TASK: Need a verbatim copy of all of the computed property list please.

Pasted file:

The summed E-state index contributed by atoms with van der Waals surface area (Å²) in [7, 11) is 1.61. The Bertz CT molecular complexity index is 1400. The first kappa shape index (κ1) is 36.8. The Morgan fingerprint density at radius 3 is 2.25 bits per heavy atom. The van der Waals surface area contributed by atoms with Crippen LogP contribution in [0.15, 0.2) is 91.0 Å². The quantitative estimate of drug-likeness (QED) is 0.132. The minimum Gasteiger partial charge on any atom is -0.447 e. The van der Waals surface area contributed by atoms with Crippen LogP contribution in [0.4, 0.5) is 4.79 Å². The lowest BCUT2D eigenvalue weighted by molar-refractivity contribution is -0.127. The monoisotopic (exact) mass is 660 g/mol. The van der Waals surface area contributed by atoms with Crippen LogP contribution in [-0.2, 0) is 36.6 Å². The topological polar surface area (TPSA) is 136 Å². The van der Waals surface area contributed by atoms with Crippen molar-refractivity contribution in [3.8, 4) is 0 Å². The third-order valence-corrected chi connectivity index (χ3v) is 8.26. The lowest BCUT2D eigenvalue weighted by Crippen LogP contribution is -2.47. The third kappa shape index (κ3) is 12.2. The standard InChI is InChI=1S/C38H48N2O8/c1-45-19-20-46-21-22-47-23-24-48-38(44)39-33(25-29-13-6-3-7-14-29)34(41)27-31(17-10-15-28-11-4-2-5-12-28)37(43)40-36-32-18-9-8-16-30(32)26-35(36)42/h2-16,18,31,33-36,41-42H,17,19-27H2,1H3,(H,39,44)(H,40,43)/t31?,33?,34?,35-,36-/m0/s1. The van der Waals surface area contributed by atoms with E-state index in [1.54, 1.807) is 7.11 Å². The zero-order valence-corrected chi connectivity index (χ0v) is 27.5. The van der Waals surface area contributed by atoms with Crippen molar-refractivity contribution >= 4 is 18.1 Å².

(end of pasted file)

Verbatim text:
The summed E-state index contributed by atoms with van der Waals surface area (Å²) in [7, 11) is 1.61. The Bertz CT molecular complexity index is 1400. The first kappa shape index (κ1) is 36.8. The Morgan fingerprint density at radius 3 is 2.25 bits per heavy atom. The van der Waals surface area contributed by atoms with Crippen LogP contribution in [0.15, 0.2) is 91.0 Å². The quantitative estimate of drug-likeness (QED) is 0.132. The minimum Gasteiger partial charge on any atom is -0.447 e. The van der Waals surface area contributed by atoms with Crippen LogP contribution in [0.4, 0.5) is 4.79 Å². The lowest BCUT2D eigenvalue weighted by molar-refractivity contribution is -0.127. The monoisotopic (exact) mass is 660 g/mol. The van der Waals surface area contributed by atoms with Crippen LogP contribution in [-0.2, 0) is 36.6 Å². The topological polar surface area (TPSA) is 136 Å². The van der Waals surface area contributed by atoms with Crippen molar-refractivity contribution in [3.8, 4) is 0 Å². The third-order valence-corrected chi connectivity index (χ3v) is 8.26. The lowest BCUT2D eigenvalue weighted by Crippen LogP contribution is -2.47. The third kappa shape index (κ3) is 12.2. The standard InChI is InChI=1S/C38H48N2O8/c1-45-19-20-46-21-22-47-23-24-48-38(44)39-33(25-29-13-6-3-7-14-29)34(41)27-31(17-10-15-28-11-4-2-5-12-28)37(43)40-36-32-18-9-8-16-30(32)26-35(36)42/h2-16,18,31,33-36,41-42H,17,19-27H2,1H3,(H,39,44)(H,40,43)/t31?,33?,34?,35-,36-/m0/s1. The van der Waals surface area contributed by atoms with E-state index in [1.54, 1.807) is 7.11 Å². The zero-order valence-corrected chi connectivity index (χ0v) is 27.5. The van der Waals surface area contributed by atoms with Crippen molar-refractivity contribution >= 4 is 18.1 Å².